By Airman 1st Class Jeremy Wentworth, 57th WG/PA
/ Published August 08, 2019
Lt. Col. “Spaz” Sposito-Salceies, 505th Test Squadron (TS) commander, stands behind her desk July 26, 2019, at Nellis Air Force Base, Nev. The 505th TS is responsible for software development, operational relevance assessment, and tactics, techniques and procedures development for the future of war. (U.S. Air Force photo by Airman 1st Class Jeremy Wentworth)
A member of the Royal Australian Air Force looks at her monitor during a warfare simulation at the Combined Air Operations Center-Nellis (CAOC-N) July 26, 2019, at Nellis Air Force Base, Nev. The CAOC-N serves as the headquarters for warfare simulation. (U.S. Air Force photo by Airman 1st Class Jeremy Wentworth)
A sign signifies where weather Airmen sit to provide intel during warfare exercises July 26, 2019, in the Combined Air Operations Center-Nellis (CAOC-N) at Nellis Air Force Base, Nev. The CAOC-N is in control of warfare simulation during red flag and other exercises. (U.S. Air Force photo by Airman 1st Class Jeremy Wentworth)
The operations center sits in a large room, filled with rows of computers, displaying a simulated combat scenario. Above different areas in the room are signs designating who sits where. Cyber, Space and Judge Advocate are just a few of the stations in the dark room. Illuminating the area in the front are projector screens displaying real aircraft positioning, weather maps and other intel sources. Announcements over the intercom can be heard of major developments such as a fallen aircraft or incoming opposition.
While the aircraft might be the muscle, this is the brain of Red Flag.
Red Flag is the premiere training exercise for pilots to receive combat training in a safe and realistic environment. While pilots garner most of the attention, the 505th Testing Squadron (TS) implements operational/tactical warfare, experimentation and training, and future programs and systems to be used during exercises.
Lt. Col. “Spaz” Sposito-Salceies, 505th TS commander, leads the unit in the ever-evolving mission at the Combined Air Operations Center-Nellis (CAOC-N).
The unit began as an experimentation unit. Eventually, the squadron was shut down, but potential was seen in the unit and it was reactivated with a new mission with the same squadron name.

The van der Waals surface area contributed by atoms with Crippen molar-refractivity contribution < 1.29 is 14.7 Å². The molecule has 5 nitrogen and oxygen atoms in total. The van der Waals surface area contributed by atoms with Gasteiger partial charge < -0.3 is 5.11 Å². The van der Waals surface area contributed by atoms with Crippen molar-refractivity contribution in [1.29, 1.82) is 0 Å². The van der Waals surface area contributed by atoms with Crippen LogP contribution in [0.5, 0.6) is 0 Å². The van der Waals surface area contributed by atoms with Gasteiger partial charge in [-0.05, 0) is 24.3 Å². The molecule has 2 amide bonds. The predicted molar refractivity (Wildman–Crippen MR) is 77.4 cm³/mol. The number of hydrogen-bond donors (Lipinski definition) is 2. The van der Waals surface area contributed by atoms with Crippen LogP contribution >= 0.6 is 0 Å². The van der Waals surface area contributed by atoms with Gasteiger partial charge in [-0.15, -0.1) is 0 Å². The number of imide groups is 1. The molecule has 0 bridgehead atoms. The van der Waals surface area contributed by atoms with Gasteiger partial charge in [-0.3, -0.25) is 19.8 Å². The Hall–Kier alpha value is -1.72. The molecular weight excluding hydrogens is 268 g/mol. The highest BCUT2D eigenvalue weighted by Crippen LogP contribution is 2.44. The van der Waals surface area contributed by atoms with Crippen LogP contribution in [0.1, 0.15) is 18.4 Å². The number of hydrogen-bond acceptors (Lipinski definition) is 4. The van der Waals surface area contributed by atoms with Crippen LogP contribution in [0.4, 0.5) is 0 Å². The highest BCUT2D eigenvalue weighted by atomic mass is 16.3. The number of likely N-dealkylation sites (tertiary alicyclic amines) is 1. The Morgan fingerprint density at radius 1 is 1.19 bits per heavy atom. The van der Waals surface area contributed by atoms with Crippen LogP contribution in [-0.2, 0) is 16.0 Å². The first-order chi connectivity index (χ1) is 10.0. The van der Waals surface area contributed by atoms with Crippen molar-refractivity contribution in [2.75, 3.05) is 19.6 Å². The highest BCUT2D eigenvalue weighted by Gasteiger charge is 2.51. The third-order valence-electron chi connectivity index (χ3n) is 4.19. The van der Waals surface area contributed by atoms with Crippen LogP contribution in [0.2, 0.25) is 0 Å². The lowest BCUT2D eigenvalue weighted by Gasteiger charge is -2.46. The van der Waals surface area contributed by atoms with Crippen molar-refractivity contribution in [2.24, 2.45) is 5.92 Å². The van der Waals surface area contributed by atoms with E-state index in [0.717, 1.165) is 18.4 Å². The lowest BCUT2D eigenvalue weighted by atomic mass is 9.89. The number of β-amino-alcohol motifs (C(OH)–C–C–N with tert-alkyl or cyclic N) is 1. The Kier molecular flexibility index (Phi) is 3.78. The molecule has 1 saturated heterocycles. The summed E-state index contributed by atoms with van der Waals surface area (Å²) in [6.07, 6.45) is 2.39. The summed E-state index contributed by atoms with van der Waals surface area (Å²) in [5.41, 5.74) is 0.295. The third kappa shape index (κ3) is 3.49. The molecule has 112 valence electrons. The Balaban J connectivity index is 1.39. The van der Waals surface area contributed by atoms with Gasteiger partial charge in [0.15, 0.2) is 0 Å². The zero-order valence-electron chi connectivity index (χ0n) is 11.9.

“We support the combat operations division that focuses on the execution of war,” said Sposito-Salceies. “We also have liaison officers and specialty teams; we’re talking about 200 joint/coalition warfighters in one room working tactics at the same time.”
After being asked by the Air Force to become a center for combat innovation, the 505th TS mission expanded again.
“In August of 2017, we stood up the Shadow Operations Center-Nellis (ShOC-N),” said Sposito-Salceies. “We stood up as a software development capability. Now, we have coders, analysts, engineers and an entire squad of operators (pilots and special operations Airmen) working in one area.”
This close-knit relationship allows the squadron to skip most of the hurdles encountered in traditional innovation.
“We have coders building an application, and right next to them are the operators who will be using it,” said Sposito-Salceies. “The operator can tell them in real-time what does and does not work. That means, as soon as the application is done, it’s ready for experimentation/assessment.”
The 505th TS was tasked once more with creating a new Air Force process.
“We were tasked with standing up the multi-domain operations center in January,” said Sposito-Salceies. “It’s different from an air operations center. It’s a building or a process. We’re actually still trying to figure it out. If we have a space guy, a cyber guy and a ground operator, they need to be able to work together, and there’s not really an efficient way to do it right now. We’re designing an infrastructure for them to all work together and get the mission done.”
One of the first issues the squadron was presented was communication issues during operations with people with different security clearances.
“Traditionally, if you’re in a top-secret vault, I’m in a secret area, and we have a ground operator on a cell phone, it’d be very hard to talk to each other,” said Sposito-Salceies. “What our new tool allows us to do is all be in the same chatroom. The data gets tagged, so you won’t see anything unless you’re cleared to see it. It’s low bandwidth so it really works well for the operators in the field.”
With the squadron’s increase in duties, the unit was due for a name change. The 505th TS, as of 1 August 2019, is now the 805th Combat Training Squadron with the same mission of software development, operational relevance assessment and tactics, techniques, and procedures development, Sposito-Salceies said.
Sposito-Salceies wants to increase the number of Airmen from the operational side of the Air Force in the squadron.
“I’ve been trying to get a Survival, Evasion, Resistance and Escape instructor stationed here or to have as a liaison,” said Sposito-Salceies. “When we’re programming, we want all the experts to be beside us at all times. I might not have them stationed here, but I can bring them over as needed. All career fields, all DoD, all coalition forces, I welcome them all to this squadron.”
As the future of warfare technology increases, Nellis AFB remains at the center of warfighter innovation. While pilots train and hone their skills, the 805th Combat Training Squadron works to ensure innovation on the battlefield doesn’t slow down.
“I want to get every bit of capability we can get for the Air Force and the Joint Force” said Sposito-Salceies. “When you experiment for the future of war, you need to have a taste of everything.”